figure 4

Funnel plots of Egger tests for hematological toxicity

Coagulation toxicity

Pooling data of the data indicated that the incidences of any grades APTT prolongation and fibrinogenopenia were 56% (95%CI: 31–79%) and 13% (95%CI: 6–22%) respectively, and that proportion of ≥3 grade APTT prolongation and fibrinogenopenia were 4% (95%CI: 2–79%) and 5% (95%CI: 2–9%) (Table 4). Furthermore, we performed the subgroup analysis of any grades APTT prolongation and fibrinogenopenia by pathological type (just in cases of “leukemia” and “MM”). As shown in Tables 5 and 6, the difference between the two subgroups was not statistically significant. The incidences of APTT prolongation were 50% (95%CI: 3–97%) and 39% (95%CI: 10–73%) in leukemia cases and MM cases respectively. And the pooled results showed that the rates of any grades fibrinogenopenia were comparable in the two subgroups of leukemia (12%) and MM (16%).

Hepatotoxicity

Meta-analysis showed that rates of any grades AST and ALT increasement were 28% (95%CI: 18–43%) and 29% (95%CI: 24–35%) respectively, and that incidences of grade ≥ 3 AST and ALT increasement were 6% (95%CI: 3–10%) and 2% (95%CI: 1–3%) (Table 4). We also performed subgroup analysis by pathological type in this part and the additional data is presented in Tables 5 and 6 in detail.

Nephrotoxicity

To explore the effect of CAR-T cell therapy on renal function, we conducted an analysis on data about serum creatine elevated (SCE). As shown in Table 4, the proportion of any grades SCE was 14% (95%CI: 8–24%), and the incidences of grade ≥ 3 SCE were quite low. Given that the extracted data of nephrotoxicity was not rich, we did not perform subgroup analysis in this section.

Discussion

CAR-T cell therapy has dramatical efficacy in hematological malignancies and is developing continuously. There are many articles exploring the pooled complete remission, and the incidence of CRS, as the characteristic adverse effect of CAR-T therapy. However, no study specifically reported the relevant hematological toxicity, coagulation toxicity, hepatotoxicity and nephrotoxicity. The purpose of our meta-analysis was to fill this gap and the main aim was evaluating hematological toxicity after CAR-T infusion.

This meta-analysis showed that the incidence rate of grade 3/4 neutropenia, thrombocytopenia and anemia were 60, 33 and 32%, respectively during CAR-T treatment. For lymphoma, these incidences were 60, 32 and 24% correspondingly. For leukemia, they were 48, 28 and 41% correspondingly. For MM, they were 58, 40 and 31% correspondingly. Compared with grade 3/4 CRS from previous reviews [63,64,65], our pooled results indicated that the most common grade ≥ 3 AEs were hematological toxic effects. Based on I2 statistic, the results from random-effect model were used to represent overall hematological toxicity. At the same time, subgroup analysis did not reduce heterogeneity. According to subgroup analysis and the corresponding Z test, hematological toxicity is more frequent in younger patients, in patients with ≥4 median lines of prior therapy and in cases targeting CD19. With specific regards to anti-CD19 CAR-T cell constructs, we focused on lymphoma to explore the difference of hematological toxicity between CD28 and 41BB, as two main co-stimulatory molecules in CAR-T therapy. Consistent with our expectations and similar with other AEs, hematological toxicity was more likely to occur in CD28 cases [62]. Some studies reported that patients with severe neutropenia died from severe infections, and some patients with severe thrombocytopenia died because of intracranial hemorrhage or other life-threatening bleeding events [11, 21, 28, 43, 44, 66]. In long-term follow-up after CAR-T therapy, most delayed hematological toxicities were not life-threatening and would ameliorate 3 months after treatment [28, 46]. This reminds us of paying attention to hematological toxicities in the early process of CAR-T therapy. Hepatotoxicity, nephrotoxicity and coagulation disorder are less frequent, compared with hematological toxicity, CRS and ICANS. All of these AEs can reflect the levels of inflammation in patients treated with CAR-T cell, and this meta-analysis provided the pooled results to clinicians for reference.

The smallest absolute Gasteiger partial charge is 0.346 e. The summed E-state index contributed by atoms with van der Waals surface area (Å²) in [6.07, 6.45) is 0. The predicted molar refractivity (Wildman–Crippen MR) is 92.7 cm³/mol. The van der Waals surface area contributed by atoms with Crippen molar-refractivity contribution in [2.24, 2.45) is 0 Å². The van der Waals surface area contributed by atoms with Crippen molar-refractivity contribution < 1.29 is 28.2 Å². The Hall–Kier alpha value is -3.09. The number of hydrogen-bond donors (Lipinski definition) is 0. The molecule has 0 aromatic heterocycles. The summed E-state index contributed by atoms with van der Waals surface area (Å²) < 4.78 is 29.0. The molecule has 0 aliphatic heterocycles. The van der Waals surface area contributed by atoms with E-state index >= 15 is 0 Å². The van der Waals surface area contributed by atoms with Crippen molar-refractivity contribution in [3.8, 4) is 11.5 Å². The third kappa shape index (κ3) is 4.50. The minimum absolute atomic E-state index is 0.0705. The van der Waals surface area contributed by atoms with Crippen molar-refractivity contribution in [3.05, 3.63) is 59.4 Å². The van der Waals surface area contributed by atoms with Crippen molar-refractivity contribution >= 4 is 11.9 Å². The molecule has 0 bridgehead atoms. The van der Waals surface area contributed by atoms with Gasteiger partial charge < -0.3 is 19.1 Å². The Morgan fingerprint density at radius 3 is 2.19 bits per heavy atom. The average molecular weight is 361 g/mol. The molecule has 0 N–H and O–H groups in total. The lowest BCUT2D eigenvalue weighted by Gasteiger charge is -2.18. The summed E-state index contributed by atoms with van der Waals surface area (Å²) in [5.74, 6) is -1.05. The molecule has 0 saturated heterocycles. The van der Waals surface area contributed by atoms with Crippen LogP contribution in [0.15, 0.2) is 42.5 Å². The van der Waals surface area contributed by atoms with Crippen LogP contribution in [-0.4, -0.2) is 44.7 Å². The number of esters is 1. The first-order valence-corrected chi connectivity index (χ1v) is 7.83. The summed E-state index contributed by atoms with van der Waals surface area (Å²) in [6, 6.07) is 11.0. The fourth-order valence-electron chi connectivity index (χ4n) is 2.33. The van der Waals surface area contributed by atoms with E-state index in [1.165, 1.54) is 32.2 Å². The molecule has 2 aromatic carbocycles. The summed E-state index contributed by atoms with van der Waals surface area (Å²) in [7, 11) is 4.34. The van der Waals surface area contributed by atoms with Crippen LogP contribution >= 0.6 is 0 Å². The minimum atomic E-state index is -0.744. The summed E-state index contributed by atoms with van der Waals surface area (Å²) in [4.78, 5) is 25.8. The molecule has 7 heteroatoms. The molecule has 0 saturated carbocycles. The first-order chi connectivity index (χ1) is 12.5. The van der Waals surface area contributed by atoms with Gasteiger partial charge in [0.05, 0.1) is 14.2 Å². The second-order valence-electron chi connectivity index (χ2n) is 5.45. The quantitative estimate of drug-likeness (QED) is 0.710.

Cytopenia was common after CAR-T cell infusion. Meanwhile, some studies reported that myelodysplastic syndrome (MDS), characterized as cytopenia, occurred 4–39 months after infusion [27, 28, 46, 67,68,69]. The mechanism of cytopenia is unclear currently, and it was important to rule out the process of CAR-T therapy or MDS as the cause of cytopenia [68]. However, Strati P et al. reported that cytopenia at day 30 after infusion was not associated with the later diagnosed MDS statistically [27]. The conclusion denied the association between cytopenia and MDS to some extent. Meanwhile, Jain T et al. deemed that inflammation factors remained significantly associated with hematopoietic recovery at 1 month [46]. In other words, the viewpoints about cytopenia were not consistent. Besides, whether MDS is secondary to CAR-T therapy also remains unclear, although some researchers held the standpoints that MDS were attributed to previous chemotherapies [27, 28]. To figure out the potential mechanism of cytopenia or MDS, more work exploring its etiology is needed.